Now I don’t think Forte will just disappear, but a 60-40 split in Powell’s favor is a reasonable projection. If you draft Powell in the sixth round, you are getting an RB2 for an RB3 price. Forte is properly priced, but there’s not much upside. With the Jets cutting ties with all of their veterans, it makes all the sense in the world to push Powell ahead of Forte this year. Powell is no young buck (29), but remember that the age of decline is directly correlated to expected usage. Powell does not have nearly the same mileage as a typical 29 year-old running back. He probably has a good two to three years left.

Minnesota Vikings (Latavius Murray, Jerick McKinnon, and Dalvin Cook)

Did you notice the order I listed the backs? That’s the order in which you should target them (if you wanted to, but you shouldn’t). The Vikings had one of the worst offensive lines in 2016 and while it has improved this off-season, this offense is still nowhere near the level it needs to be at for any of these backs to be particularly useful.

Cook is mind-bogglingly the first of the three off the board with an absurd 6.06 ADP as the RB29. Murray is going 11 backs later at 9.02. McKinnon isn’t even being drafted. McKinnon is the most physically talented of the three with workout metrics off the charts. His SPARQ score is the highest of all time but he’s not built to be a feature back. His role as the passing down back, however, is likely secure.

Murray was signed this offseason, at the time, to be the early down and goaline back. After handling 34 of Oakland’s red zone rush attempts last year, Murray projects to be in the same role for Minnesota.

Do we really think Cook is going to handle all of the first and second down work between the twenties? Even if he does, RB29 is very aggressive for a two-down back that won’t be catching many passes (not that he can’t, he just won’t be this year) and won’t be scoring touchdowns. And I don’t think Cook will monopolize the early-down work. I expect him and Murray to shuffle in and out quite frequently. This is truly going to be a three-headed monster. I think we’re looking at a 40-40-20 type split. So where’s the value? If Murray or Cook were to get hurt, the other would be useful, but I can’t advocate spending a single digit round pick on a three-way split backfield in a weak offense.

New England Patriots (Mike Gillislee, Rex Burkhead, James White, and Dion Lewis)

For the first time in fantasy history (don’t quote me on that, but it’s probably true), there are four running backs from the same team being drafted. Gillislee leads the pack at 6.02 as the RB26, which makes sense given the common belief that he will take over LeGarrette Blount’s role.

James White is next at 10.01 as the RB45. This doesn’t make much sense because White has never been anything other than a bit player. There’s been a huge overreaction to his monster performance in the Super Bowl that stemmed from an extremely anomalous position – the Patriots trailing by a lot. How often is that going to happen in 2017? When the Patriots are in a favorable game script, White is not going to be on the field much. He is overvalued.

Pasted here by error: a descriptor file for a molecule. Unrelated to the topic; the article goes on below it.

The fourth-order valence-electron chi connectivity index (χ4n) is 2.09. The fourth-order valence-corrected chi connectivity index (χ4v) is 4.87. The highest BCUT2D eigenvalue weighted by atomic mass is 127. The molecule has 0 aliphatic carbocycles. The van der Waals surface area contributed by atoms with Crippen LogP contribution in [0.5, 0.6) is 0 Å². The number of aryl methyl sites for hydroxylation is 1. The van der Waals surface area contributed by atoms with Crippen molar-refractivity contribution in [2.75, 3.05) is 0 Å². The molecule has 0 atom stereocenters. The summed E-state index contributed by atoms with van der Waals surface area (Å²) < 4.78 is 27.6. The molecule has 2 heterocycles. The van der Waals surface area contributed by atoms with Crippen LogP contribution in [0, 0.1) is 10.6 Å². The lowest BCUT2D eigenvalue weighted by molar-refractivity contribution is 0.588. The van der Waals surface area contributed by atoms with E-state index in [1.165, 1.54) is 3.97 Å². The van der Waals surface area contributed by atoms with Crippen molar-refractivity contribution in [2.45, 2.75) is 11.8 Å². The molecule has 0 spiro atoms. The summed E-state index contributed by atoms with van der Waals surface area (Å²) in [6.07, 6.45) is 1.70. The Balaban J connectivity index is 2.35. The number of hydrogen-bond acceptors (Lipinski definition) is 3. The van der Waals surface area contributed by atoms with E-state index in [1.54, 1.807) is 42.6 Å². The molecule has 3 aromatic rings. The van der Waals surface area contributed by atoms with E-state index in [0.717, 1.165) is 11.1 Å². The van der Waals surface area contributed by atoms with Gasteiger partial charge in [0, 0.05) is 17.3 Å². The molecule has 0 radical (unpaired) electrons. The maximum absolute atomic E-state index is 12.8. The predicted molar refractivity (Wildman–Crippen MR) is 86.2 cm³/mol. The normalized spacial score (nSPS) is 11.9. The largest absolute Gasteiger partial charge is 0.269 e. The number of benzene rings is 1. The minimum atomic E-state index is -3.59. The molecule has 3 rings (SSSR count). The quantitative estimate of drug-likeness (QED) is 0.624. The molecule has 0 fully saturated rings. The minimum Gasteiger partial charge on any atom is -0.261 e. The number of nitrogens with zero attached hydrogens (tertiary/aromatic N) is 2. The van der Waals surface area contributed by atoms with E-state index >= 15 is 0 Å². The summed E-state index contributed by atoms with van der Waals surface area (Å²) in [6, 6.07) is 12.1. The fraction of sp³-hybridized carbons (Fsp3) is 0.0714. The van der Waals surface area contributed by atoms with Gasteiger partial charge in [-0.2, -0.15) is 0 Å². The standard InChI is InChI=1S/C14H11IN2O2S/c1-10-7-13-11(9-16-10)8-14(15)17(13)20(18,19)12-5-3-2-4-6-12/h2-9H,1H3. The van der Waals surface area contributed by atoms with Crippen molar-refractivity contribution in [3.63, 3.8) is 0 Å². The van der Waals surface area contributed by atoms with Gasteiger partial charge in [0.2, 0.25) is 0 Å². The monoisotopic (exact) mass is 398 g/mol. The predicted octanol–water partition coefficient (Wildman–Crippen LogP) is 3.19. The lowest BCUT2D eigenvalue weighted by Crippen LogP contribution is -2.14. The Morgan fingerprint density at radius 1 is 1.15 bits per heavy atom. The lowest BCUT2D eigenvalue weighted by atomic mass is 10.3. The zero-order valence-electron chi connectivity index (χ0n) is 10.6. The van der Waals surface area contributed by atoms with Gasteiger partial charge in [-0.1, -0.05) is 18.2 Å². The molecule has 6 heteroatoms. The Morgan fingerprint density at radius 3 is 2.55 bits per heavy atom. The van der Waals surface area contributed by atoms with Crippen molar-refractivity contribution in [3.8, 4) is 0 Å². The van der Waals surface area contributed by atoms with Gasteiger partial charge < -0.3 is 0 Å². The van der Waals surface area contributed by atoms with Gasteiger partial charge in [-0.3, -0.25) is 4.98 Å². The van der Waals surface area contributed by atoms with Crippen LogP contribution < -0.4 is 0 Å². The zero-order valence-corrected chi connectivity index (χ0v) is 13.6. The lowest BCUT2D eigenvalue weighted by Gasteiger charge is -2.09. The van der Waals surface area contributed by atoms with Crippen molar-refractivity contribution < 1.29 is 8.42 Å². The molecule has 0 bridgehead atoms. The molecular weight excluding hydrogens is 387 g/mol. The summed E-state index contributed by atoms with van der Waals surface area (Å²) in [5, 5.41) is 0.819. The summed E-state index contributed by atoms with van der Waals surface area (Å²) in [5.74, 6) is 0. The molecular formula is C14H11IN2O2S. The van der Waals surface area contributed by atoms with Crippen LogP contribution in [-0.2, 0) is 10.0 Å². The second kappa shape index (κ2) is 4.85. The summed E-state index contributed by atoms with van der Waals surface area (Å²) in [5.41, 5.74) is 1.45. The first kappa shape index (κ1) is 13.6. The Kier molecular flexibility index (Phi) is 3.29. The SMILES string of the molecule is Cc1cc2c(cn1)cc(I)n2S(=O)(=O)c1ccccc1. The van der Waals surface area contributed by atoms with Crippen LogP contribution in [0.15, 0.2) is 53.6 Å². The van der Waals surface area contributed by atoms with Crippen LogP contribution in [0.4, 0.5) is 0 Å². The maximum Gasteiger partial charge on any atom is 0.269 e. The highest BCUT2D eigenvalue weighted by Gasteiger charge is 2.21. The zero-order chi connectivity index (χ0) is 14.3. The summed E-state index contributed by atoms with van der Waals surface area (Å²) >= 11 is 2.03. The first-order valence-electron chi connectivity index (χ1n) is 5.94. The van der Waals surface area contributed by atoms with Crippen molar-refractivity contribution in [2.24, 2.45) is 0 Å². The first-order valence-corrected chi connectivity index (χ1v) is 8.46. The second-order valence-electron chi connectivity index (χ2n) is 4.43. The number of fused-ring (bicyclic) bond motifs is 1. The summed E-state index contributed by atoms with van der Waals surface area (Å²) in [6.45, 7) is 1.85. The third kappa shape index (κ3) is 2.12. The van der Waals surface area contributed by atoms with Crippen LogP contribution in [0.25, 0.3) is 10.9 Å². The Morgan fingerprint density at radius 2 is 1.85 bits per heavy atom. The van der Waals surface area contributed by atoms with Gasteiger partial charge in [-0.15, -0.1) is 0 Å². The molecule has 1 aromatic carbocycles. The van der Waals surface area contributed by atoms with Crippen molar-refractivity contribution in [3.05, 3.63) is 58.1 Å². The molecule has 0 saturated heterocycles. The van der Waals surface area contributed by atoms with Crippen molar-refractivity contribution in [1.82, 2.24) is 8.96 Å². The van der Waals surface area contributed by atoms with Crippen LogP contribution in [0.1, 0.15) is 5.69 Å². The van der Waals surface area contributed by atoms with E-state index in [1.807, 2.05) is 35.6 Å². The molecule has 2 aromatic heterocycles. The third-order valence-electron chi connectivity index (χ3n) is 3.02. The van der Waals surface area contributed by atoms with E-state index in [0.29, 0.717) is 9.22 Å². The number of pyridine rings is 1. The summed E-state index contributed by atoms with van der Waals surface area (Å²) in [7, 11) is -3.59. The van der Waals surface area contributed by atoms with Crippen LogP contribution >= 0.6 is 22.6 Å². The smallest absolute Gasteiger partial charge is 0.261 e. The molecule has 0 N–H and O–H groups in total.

Dion Lewis is third at 13.10 as the RB56. This is equally perplexing. To me, he’s the clear odd man out. He’s been injured for the better part of his career and isn’t as good as Gillislee running the ball or the other two catching the ball. He’s like a jack of all trades but a master of none. I don’t understand how he’s going ahead of…

Rex Burkhead is last at 14.03 as the RB63. This is grand larceny. Obviously Burkhead can outperform this ADP and still not help your fantasy team but I think he will shatter expectations. Burkhead is an elite pass catcher who is also capable of running between the tackles. He was the favorite for goaline work before the Patriots signed Gillislee and it still wouldn’t shock me to see him handle some of it anyway. Burkhead is going to be the primary passing down back, possibly on the field with James White at the same time. The Patriots have proven that they are a smart organization and do not make moves for no reason. If they were so enamored with Lewis or White, why did they go out and sign both Burkhead and Gillislee? For the very cheap price of “free,” you can gamble on Burkhead becoming the Patriots’ newest version of Danny Woodhead. If his ADP remains in the last couple rounds, I’d venture to say I’ll own Burkhead in 100% of my leagues.

Other Backfields

With the most discussion-worthy teams covered, here is a list of remaining “shared” backfields and the player I think you should or shouldn’t target at their ADP.

Redskins: Samaje Perine (8.02, RB36) over Rob Kelley (9.10, RB44)

Seahawks: C.J. Prosise (8.10, RB38) over Eddie Lacy (7.03, RB32) and Thomas Rawls (11.05, RB48)

Ravens: Danny Woodhead (5.11, RB24) over Kenneth Dixon (9.06, RB41) and Terrance West (10.10, RB47)

Bucs: Jacquizz Rodgers (11.09, RB50) over Doug Martin (5.01, RB20) and Charles Sims (13.10, RB57)

Giants: Shane Vereen (undrafted) over Paul Perkins (6.11, RB30)

Browns: Neither Isaiah Crowell (3.06, RB14) nor Duke Johnson (10.09, RB46)

Bengals: Neither Joe Mixon (4.01, RB16) nor Jeremy Hill (12.02, RB51) nor Giovani Bernard (13.12, RB60)

Eagles: Neither LeGarrette Blount (6.05, RB28) nor Darren Sproles (13.01, RB54)